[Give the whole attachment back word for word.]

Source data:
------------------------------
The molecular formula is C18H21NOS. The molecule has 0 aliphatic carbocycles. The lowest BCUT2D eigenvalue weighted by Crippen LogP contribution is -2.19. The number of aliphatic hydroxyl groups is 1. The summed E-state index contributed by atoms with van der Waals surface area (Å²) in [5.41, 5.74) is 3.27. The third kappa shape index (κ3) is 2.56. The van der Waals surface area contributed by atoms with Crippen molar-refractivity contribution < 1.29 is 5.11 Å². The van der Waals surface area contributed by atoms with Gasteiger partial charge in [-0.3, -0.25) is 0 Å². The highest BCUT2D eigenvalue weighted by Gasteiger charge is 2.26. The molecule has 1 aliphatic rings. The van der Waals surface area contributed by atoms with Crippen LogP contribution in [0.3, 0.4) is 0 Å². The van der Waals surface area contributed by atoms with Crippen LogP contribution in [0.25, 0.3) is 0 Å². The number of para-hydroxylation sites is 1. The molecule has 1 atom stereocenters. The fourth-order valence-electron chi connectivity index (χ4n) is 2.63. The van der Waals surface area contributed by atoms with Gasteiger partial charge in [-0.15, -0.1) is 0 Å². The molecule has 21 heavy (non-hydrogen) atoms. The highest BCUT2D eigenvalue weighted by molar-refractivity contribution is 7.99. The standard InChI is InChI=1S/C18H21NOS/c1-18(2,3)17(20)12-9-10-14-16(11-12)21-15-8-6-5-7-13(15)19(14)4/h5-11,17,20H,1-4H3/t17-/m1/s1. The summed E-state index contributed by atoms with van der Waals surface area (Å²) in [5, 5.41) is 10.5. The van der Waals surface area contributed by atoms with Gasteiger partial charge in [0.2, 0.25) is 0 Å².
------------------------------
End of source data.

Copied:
The molecular formula is C18H21NOS. The molecule has 0 aliphatic carbocycles. The lowest BCUT2D eigenvalue weighted by Crippen LogP contribution is -2.19. The number of aliphatic hydroxyl groups is 1. The summed E-state index contributed by atoms with van der Waals surface area (Å²) in [5.41, 5.74) is 3.27. The third kappa shape index (κ3) is 2.56. The van der Waals surface area contributed by atoms with Crippen molar-refractivity contribution < 1.29 is 5.11 Å². The van der Waals surface area contributed by atoms with Gasteiger partial charge in [-0.3, -0.25) is 0 Å². The highest BCUT2D eigenvalue weighted by Gasteiger charge is 2.26. The molecule has 1 aliphatic rings. The van der Waals surface area contributed by atoms with Crippen LogP contribution in [0.3, 0.4) is 0 Å². The van der Waals surface area contributed by atoms with Crippen LogP contribution in [0.25, 0.3) is 0 Å². The number of para-hydroxylation sites is 1. The molecule has 1 atom stereocenters. The fourth-order valence-electron chi connectivity index (χ4n) is 2.63. The van der Waals surface area contributed by atoms with Gasteiger partial charge in [-0.15, -0.1) is 0 Å². The molecule has 21 heavy (non-hydrogen) atoms. The highest BCUT2D eigenvalue weighted by molar-refractivity contribution is 7.99. The standard InChI is InChI=1S/C18H21NOS/c1-18(2,3)17(20)12-9-10-14-16(11-12)21-15-8-6-5-7-13(15)19(14)4/h5-11,17,20H,1-4H3/t17-/m1/s1. The summed E-state index contributed by atoms with van der Waals surface area (Å²) in [5, 5.41) is 10.5. The van der Waals surface area contributed by atoms with Gasteiger partial charge in [0.2, 0.25) is 0 Å².